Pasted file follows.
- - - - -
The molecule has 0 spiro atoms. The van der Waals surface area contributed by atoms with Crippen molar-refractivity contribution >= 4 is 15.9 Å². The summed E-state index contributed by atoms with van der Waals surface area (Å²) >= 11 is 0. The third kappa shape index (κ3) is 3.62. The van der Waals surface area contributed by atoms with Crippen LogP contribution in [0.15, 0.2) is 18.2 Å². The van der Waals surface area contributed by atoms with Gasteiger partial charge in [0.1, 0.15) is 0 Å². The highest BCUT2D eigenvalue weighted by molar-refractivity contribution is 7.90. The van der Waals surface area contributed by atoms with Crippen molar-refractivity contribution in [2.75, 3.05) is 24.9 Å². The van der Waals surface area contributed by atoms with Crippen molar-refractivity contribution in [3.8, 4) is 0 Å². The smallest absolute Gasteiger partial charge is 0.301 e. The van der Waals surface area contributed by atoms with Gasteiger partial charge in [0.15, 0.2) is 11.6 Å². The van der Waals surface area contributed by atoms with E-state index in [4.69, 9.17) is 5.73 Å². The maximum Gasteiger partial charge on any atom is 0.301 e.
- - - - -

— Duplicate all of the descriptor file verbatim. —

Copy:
The molecule has 0 spiro atoms. The van der Waals surface area contributed by atoms with Crippen molar-refractivity contribution >= 4 is 15.9 Å². The summed E-state index contributed by atoms with van der Waals surface area (Å²) >= 11 is 0. The third kappa shape index (κ3) is 3.62. The van der Waals surface area contributed by atoms with Crippen LogP contribution in [0.15, 0.2) is 18.2 Å². The van der Waals surface area contributed by atoms with Gasteiger partial charge in [0.1, 0.15) is 0 Å². The highest BCUT2D eigenvalue weighted by molar-refractivity contribution is 7.90. The van der Waals surface area contributed by atoms with Crippen molar-refractivity contribution in [2.75, 3.05) is 24.9 Å². The van der Waals surface area contributed by atoms with Crippen molar-refractivity contribution in [3.8, 4) is 0 Å². The smallest absolute Gasteiger partial charge is 0.301 e. The van der Waals surface area contributed by atoms with Gasteiger partial charge in [0.15, 0.2) is 11.6 Å². The van der Waals surface area contributed by atoms with E-state index in [4.69, 9.17) is 5.73 Å². The maximum Gasteiger partial charge on any atom is 0.301 e.